Well, as is often the case, this post is a bit late to the party, despite starting early. Unless you have been living under a rock (or don’t care that much about dinosaurs), you have probably heard about the discovery of a small ornithischian from Siberia, Russia that apparently sports feathers as well as scales on its body. It’s a crazy half-and-half animal that has given many the green light for making all dinosaurs feathery.
As is often the case with these studies I am writing to urge caution against taking things too far, if just so there is some voice of dissent out there in an internet fully of trigger-happy feather reconstructions.
One of the quintessential depictions of prehistoric times is that of an ancient, often volcano ridden, landscape full of animals bearing large showy sails of skin stretched over their backs. Sailbacked animals are rather rare in our modern day and age, but back in the Mesozoic and Paleozoic there were sails a plenty.
By far the most popular sailbacked taxa of all time would be the pelycosaurs in the genus Dimetrodon. These were some of the largest predators of the Permian (up to 4.6 meters [15 feet] long in the largest species). Dimetrodon lived alongside other sailbacked pelycosaurs including the genus Edaphosaurus. These were large herbivores (~3.5 m [11.5 ft] in length) that evolved their sails independently from Dimetrodon. The Permian saw many species of sphenacodontids and edaphosaurids, many of which sported these showy sails (Fig. 1. [1–8]).
However sails were hardly a pelycosaur novelty. The contemporaneous temnospondyl Platyhystrix rugosus (Fig. 1 ) also adorned a showy sail.
Fast forward 47 million years into the Triassic and we find the rauisuchians Arizonasaurus babbitti,Lotosaurus adentus, Xilousuchus sapingensis, and Ctenosauriscuskoeneni , all bearing showing sails on their backs (Fig. 1 [10–13]). Much like in the Permian, many of these taxa were contemporaneous and, while related, many likely evolved their sails separately from one another.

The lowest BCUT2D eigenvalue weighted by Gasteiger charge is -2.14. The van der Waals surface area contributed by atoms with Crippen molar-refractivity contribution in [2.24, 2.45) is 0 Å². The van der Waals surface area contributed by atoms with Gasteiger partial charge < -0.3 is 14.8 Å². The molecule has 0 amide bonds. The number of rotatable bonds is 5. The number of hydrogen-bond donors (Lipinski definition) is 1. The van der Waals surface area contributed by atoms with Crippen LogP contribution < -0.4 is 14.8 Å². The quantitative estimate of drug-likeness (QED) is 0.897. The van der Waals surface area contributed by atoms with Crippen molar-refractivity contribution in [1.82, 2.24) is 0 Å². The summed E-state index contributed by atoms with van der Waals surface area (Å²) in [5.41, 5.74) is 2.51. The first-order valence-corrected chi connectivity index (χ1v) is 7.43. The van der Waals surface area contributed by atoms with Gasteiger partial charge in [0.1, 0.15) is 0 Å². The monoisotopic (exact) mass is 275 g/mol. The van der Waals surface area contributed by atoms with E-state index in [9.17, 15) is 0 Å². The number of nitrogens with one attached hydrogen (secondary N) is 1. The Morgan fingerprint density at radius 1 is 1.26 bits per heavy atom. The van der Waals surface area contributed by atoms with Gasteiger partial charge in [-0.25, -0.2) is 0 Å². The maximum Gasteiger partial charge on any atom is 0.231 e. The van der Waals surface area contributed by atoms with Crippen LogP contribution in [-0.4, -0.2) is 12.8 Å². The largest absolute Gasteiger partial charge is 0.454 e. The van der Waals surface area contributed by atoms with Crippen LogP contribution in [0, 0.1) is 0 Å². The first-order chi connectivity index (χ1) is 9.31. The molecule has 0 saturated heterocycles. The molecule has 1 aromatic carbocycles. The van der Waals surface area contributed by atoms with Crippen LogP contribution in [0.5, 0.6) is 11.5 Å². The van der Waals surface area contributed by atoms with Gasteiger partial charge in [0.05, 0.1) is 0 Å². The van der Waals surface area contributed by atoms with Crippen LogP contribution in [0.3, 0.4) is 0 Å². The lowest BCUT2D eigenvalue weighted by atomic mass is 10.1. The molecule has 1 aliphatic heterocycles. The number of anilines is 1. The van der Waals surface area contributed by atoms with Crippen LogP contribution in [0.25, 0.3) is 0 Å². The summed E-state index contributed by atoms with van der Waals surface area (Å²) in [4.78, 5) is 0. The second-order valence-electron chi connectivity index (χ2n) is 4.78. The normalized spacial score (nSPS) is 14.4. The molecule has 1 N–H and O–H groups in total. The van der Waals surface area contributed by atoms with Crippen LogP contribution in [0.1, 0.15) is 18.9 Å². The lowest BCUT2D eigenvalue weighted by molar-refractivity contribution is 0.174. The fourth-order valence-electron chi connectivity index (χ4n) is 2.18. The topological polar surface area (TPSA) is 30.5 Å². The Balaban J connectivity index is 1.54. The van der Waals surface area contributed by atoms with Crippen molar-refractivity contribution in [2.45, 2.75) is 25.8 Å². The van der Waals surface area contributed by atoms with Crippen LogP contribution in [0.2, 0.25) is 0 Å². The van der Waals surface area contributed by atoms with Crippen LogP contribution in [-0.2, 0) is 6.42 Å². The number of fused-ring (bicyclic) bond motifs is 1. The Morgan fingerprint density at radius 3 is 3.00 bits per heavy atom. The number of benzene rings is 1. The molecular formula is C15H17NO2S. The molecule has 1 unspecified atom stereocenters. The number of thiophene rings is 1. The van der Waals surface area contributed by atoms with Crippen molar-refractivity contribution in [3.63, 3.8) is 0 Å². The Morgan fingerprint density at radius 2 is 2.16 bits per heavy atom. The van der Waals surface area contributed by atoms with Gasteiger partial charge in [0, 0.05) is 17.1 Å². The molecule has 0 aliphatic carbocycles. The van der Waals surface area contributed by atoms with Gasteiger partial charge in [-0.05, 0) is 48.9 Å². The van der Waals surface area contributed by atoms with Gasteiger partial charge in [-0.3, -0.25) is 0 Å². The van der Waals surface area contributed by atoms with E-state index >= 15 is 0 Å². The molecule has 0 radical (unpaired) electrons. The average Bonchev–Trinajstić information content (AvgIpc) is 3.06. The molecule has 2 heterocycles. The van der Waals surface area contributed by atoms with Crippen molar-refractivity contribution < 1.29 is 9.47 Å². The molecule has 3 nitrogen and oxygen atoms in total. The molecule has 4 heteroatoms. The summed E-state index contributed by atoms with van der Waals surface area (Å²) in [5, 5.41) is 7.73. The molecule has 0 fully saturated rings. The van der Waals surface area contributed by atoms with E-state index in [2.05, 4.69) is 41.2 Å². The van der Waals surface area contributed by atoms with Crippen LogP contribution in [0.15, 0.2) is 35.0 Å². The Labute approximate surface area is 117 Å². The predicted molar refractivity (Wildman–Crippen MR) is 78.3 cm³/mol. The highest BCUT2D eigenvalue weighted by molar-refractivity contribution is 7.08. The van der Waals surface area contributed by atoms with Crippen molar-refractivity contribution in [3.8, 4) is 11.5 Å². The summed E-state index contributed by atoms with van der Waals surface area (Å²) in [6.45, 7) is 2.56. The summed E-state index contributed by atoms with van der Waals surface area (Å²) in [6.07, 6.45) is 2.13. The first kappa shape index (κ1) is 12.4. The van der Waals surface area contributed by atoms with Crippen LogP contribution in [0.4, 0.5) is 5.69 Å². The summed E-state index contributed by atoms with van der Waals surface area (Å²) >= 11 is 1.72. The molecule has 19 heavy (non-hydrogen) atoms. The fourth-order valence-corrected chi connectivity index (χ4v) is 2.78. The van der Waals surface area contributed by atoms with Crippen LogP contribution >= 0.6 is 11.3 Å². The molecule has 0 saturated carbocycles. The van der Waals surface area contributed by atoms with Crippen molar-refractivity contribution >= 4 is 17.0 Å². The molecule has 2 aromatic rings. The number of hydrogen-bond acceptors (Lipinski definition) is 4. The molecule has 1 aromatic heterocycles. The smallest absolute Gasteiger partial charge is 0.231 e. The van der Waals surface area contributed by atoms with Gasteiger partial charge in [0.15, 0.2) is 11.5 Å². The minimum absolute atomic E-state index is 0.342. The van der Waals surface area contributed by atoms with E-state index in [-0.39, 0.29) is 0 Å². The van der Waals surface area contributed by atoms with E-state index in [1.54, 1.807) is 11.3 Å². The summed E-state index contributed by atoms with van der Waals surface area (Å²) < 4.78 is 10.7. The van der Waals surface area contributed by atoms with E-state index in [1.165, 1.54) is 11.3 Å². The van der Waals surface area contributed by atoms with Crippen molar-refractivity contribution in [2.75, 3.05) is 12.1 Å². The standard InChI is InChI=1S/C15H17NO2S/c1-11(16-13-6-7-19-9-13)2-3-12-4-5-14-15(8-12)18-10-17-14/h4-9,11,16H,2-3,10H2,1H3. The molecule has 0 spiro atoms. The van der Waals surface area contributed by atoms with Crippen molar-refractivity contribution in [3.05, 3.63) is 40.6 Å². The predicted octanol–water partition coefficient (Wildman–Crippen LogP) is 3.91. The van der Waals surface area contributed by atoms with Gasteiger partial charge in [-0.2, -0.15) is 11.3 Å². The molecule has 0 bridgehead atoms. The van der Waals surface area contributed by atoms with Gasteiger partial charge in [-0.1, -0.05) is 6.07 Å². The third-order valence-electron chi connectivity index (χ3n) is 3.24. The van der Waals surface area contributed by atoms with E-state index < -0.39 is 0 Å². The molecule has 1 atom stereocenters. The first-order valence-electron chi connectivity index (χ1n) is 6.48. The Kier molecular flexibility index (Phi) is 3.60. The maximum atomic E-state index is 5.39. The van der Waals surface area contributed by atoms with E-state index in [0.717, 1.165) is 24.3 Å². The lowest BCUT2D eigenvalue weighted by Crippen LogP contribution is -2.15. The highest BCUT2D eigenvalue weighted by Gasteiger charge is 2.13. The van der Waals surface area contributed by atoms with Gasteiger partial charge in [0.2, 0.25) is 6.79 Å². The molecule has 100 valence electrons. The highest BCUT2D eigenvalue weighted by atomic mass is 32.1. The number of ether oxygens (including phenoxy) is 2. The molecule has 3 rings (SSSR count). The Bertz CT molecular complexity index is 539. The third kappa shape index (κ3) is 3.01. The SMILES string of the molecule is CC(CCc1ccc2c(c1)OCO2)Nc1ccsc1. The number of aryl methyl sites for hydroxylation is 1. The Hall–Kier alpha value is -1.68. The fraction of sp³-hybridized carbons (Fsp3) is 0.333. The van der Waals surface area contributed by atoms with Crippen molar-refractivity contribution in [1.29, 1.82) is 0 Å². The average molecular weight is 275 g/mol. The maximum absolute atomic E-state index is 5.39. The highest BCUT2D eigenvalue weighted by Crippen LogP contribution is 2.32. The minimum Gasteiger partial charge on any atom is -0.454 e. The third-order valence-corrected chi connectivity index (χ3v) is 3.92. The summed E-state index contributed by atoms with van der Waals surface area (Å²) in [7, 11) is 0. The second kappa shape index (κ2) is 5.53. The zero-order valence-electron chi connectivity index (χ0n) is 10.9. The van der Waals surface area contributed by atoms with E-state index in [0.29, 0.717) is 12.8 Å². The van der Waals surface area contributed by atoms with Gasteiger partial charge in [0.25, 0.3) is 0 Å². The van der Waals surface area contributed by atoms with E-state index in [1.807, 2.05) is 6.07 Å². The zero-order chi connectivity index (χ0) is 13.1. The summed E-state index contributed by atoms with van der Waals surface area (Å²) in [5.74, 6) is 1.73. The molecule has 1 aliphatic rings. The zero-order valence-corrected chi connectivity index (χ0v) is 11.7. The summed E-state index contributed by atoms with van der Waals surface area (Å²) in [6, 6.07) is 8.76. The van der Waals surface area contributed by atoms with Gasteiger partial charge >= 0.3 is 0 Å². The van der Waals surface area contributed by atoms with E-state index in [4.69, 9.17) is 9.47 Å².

There are currently no fossils of sailbacked tetrapods in the Jurassic (as far as I know. Feel free to chime in in the comments if you know of some examples). However the Early Cretaceous gave us a preponderance of sailbacked dinosaurs (Fig. 1 [14–19]) including the cinematically famous theropod Spinosaurus aegyptiacus, the contemporaneous hadrosaur Ouranosaurus nigeriensis, the gharial-mimic Suchomimus tenerensis, the potentially dual sailed sauropod Amargasaurus cazaui, as well as the allosauroids Acrocanthosaurusatokensis, and Concavenator corcovatus. Lastly, the discovery announced last year (and just now coming to light in the news) of better remains for the giant ornithomimid Deinocheirusmirificus have revealed that it too may have sported a small sail along its back.
Once again we find a group of related, largely contemporaneous, animals, most of which probably evolved their sails separately.
Such a huge collection of sailbacked animals all living around the same time (and sometimes the same place) has begged for some type of functional explanation. The usual go-to for large, showy surfaces like these or the plates of Stegosaurus has been thermoregulation. The thinking being that blood pumped through a large surface area like this, when exposed to the sun, has the ability to warm up faster than other areas of the body. Conversely when the sail is placed crosswise to a wind stream, or parallel to the orientation of the sun, heat will radiate out into the environment faster than other areas of the body. That most sailbacked dinosaurs were “localized” to equatorial areas, coupled with the large sizes of all the taxa (1-10 tonnes depending in species) has favoured a cooling mechanism function for dinosaur sails. Whereas a heating function has been presumed to be the primary function for sails in Dimetrodon and Edaphosaurus. No real function has been ascribed to the sails in rauisuchians or Platyhystrix, though this is probably due to a lack of knowledge/interest in these groups.
Alternate functions proposed for these sails have included a self-righting mechanism for swimming, sexual signaling and other presumed display functions. In certain cases, namely Spinosaurus aegyptiacus and Ouranosaurus nigeriensis, it has even been argued that the enlarged spines did not support a sail, but rather were supports for a large, fatty hump akin to that of camels or bison (Bailey 1996, 1997).
Given the wealth of hypotheses for potential sail functions it would be beneficial to first understand what extant sailbacked taxa use their sails for. Unfortunately—though unsurprisingly—there are few if any scientific studies on sail use in extant sailbacked animals. This has lead to the apparent assumption that there are no extant vertebrates with sailbacks.
There are, in fact, quite a few sailbacked animals alive today. These include various fish, amphibians and even reptile species. Learning what these taxa use their sails for may offer us a glimpse at what extinct animals were doing with their sails. Continue reading → Post ID 1079